FLATBUF bench start...
total bytes = 15898507595776707224
* 0.003065 create time
* 0.238328 receive time
* 0.002950 use
* 0.000782 free
* 0.245125 total time
PROTOBUF bench start...
total bytes = 0
* 0.000766 create time
* 0.244944 receive time
* 0.001007 use
* 0.000785 free
* 0.247503 total time
RAW bench start...
total bytes = 54377074000
* 0.001709 create time
* 0.002417 receive time
* 0.000813 use
* 0.000759 free
* 0.005699 total time

The conclusion

  • While flatbuffer / protobuffer provides a convenient API to define data structures, have them dynamically expanded and support a variety of languages, they are slower than just using raw structures
  • While flatbuffer is faster than protobuffer at pure serialization / deserialization, the difference is minimal when accounting for remote RPC costs
  • We need to test more recent libraries for serialization, and potentially combine them with the custom RPC model we are having with EVPP: YAS, cap’n’proto

The journey

It grinds my gears when code doesn’t work
  • Contrary to popular belief, Google’s code does not always work
  • The gRPC example in flatbuffer is outdated and is not working
  • The benchmark that proves flatbuffer is faster than protobuf is from 2016 and no longer compiles with the latest libraries

I fixed the above problems in

  • The latest flatbuffer no longer work recent versions of gRPC due to some abstractions in data structure
  • I need to modify gRPC to expose legacy data structures that flatbuffer needs access to. Thus this repository is born
  • I need to merge some recent contributions that solve the problem but did not confirm to Google’s code standard in order to make flatbuffer work

Finally, I need to write benchmark code for all three (Flatbuffer + gRPC, Protobuf + gRPC, raw struct + EVPP). The complete code is available here

Tags you can use

  • v1.1: Serialization / deserialization only, runs on one machine
  • v2.0: Serialization + deserialization + network transmission, can be run on two machines

Note that if you have already installed another version of gRPC and/or protobuf, you need to remove them with

$ sudo rm -f /usr/local/bin/*grpc*
$ sudo rm -f /usr/local/bin/protoc
$ sudo rm -f /usr/local/lib/*gpr*
$ sudo rm -f /usr/local/lib/*grpc*
$ sudo rm -f /usr/local/lib/*protobuf*
$ sudo rm -f /usr/local/lib/*protoc*
$ sudo rm -f /usr/local/lib/pkgconfig/*gpr*
$ sudo rm -f /usr/local/lib/pkgconfig/*grpc*
$ sudo rm -f /usr/local/lib/pkgconfig/*protobuf*
$ sudo rm -rf /usr/local/include/google
$ sudo rm -rf /usr/local/include/grpc
$ sudo rm -rf /usr/local/include/grpc++
$ sudo rm -rf /usr/local/include/grpcpp

Block ads on Kakaotalk client

The kakaotalk client on Mac is okay but the Windows client is full of ads: ads in friend list, ads in chat, ads in the corner of the screen, ad under your cursor.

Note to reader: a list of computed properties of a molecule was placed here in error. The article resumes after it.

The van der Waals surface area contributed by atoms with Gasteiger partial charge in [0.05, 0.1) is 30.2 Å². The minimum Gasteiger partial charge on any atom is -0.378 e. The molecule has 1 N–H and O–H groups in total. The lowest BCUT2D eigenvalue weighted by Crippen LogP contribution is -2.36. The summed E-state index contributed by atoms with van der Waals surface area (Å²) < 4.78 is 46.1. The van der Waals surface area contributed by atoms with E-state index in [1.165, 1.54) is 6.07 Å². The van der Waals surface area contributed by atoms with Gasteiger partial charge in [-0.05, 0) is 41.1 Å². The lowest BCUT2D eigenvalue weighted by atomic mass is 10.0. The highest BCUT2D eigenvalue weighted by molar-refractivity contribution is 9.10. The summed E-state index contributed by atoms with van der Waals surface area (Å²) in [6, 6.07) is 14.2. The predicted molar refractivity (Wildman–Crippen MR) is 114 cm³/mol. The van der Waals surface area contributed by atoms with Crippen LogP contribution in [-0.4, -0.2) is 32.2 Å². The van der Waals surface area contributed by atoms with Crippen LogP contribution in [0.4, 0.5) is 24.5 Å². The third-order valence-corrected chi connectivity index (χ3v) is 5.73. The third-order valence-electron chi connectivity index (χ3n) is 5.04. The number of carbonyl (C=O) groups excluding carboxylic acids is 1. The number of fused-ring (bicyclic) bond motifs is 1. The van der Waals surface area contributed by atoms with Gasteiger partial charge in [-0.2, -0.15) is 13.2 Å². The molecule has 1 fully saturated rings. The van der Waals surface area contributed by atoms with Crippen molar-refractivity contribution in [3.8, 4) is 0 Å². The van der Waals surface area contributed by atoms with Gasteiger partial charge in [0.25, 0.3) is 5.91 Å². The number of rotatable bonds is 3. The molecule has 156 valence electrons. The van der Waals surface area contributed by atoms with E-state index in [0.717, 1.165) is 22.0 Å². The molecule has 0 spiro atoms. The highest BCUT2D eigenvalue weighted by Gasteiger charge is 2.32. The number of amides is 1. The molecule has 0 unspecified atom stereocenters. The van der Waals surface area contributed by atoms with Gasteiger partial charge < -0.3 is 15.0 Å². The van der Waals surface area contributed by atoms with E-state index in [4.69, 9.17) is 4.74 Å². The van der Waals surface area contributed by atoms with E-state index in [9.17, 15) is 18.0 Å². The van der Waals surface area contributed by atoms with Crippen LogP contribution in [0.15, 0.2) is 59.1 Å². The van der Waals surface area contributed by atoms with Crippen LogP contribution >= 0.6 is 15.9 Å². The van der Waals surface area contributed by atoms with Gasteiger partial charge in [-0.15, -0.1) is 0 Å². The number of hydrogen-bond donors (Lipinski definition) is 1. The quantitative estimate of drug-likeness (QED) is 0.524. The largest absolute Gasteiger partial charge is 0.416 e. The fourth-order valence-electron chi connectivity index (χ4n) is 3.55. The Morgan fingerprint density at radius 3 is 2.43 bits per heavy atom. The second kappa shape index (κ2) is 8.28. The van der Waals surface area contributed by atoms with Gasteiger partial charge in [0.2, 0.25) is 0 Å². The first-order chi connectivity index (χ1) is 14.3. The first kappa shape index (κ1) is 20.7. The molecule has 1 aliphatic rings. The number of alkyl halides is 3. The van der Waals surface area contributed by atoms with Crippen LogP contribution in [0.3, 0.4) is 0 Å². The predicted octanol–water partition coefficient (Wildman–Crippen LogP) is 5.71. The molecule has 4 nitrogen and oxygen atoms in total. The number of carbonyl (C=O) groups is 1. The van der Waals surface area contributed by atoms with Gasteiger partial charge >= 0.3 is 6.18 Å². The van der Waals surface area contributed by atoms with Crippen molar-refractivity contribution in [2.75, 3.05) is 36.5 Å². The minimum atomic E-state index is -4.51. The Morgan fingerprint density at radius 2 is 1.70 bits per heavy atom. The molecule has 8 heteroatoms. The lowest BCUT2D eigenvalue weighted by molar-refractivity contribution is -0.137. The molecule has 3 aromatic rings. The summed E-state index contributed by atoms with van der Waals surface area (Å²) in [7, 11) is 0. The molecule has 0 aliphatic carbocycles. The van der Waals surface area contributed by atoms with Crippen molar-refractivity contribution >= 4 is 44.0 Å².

It annoyed me to no end. So what’s the solution? Find a way to block it!

I used a nifty tool called TCP View (very old, but still works). It can resolve domains from IP address and is not as heavy as Wireshark 😉

I looked up the domains kakaotalk.exe connects to and found the following, so I added this to /Windows/System32/drivers/etc/hosts

#Block kakao ads

And voilà! No more annoying ads!

To read: The twelve factor app


In the modern era, software is commonly delivered as a service: called web apps, or software-as-a-service. The twelve-factor app is a methodology for building software-as-a-service apps that:

  • Use declarative formats for setup automation, to minimize time and cost for new developers joining the project;
  • Have a clean contract with the underlying operating system, offering maximum portability between execution environments;
  • Are suitable for deployment on modern cloud platforms, obviating the need for servers and systems administration;
  • Minimize divergence between development and production, enabling continuous deployment for maximum agility;
  • And can scale up without significant changes to tooling, architecture, or development practices.

The twelve-factor methodology can be applied to apps written in any programming language, and which use any combination of backing services (database, queue, memory cache, etc).

The twelve factors

I. Codebase

One codebase tracked in revision control, many deploys

II. Dependencies

Explicitly declare and isolate dependencies

III. Config

Store config in the environment

IV. Backing services

Treat backing services as attached resources

V. Build, release, run

Strictly separate build and run stages

VI. Processes

Execute the app as one or more stateless processes

VII. Port binding

Export services via port binding

VIII. Concurrency

Scale out via the process model

IX. Disposability

Maximize robustness with fast startup and graceful shutdown

X. Dev/prod parity

Keep development, staging, and production as similar as possible

XI. Logs

Treat logs as event streams

XII. Admin processes

Run admin/management tasks as one-off processes